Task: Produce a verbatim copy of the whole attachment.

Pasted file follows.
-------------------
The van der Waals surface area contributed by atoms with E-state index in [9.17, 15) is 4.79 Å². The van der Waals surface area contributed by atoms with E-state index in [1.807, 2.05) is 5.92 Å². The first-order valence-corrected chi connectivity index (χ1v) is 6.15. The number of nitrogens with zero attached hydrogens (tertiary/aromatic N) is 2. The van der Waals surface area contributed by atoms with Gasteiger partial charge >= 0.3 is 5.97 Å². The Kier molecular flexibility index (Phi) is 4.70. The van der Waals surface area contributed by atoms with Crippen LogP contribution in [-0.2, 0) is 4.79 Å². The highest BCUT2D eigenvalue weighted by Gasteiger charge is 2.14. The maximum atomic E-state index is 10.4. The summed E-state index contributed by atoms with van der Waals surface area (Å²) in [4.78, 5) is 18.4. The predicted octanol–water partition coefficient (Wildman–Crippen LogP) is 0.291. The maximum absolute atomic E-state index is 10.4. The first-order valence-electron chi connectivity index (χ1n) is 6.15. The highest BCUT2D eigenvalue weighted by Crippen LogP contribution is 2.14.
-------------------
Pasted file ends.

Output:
The van der Waals surface area contributed by atoms with E-state index in [9.17, 15) is 4.79 Å². The van der Waals surface area contributed by atoms with E-state index in [1.807, 2.05) is 5.92 Å². The first-order valence-corrected chi connectivity index (χ1v) is 6.15. The number of nitrogens with zero attached hydrogens (tertiary/aromatic N) is 2. The van der Waals surface area contributed by atoms with Gasteiger partial charge >= 0.3 is 5.97 Å². The Kier molecular flexibility index (Phi) is 4.70. The van der Waals surface area contributed by atoms with Crippen LogP contribution in [-0.2, 0) is 4.79 Å². The highest BCUT2D eigenvalue weighted by Gasteiger charge is 2.14. The maximum atomic E-state index is 10.4. The summed E-state index contributed by atoms with van der Waals surface area (Å²) in [4.78, 5) is 18.4. The predicted octanol–water partition coefficient (Wildman–Crippen LogP) is 0.291. The maximum absolute atomic E-state index is 10.4. The first-order valence-electron chi connectivity index (χ1n) is 6.15. The highest BCUT2D eigenvalue weighted by Crippen LogP contribution is 2.14.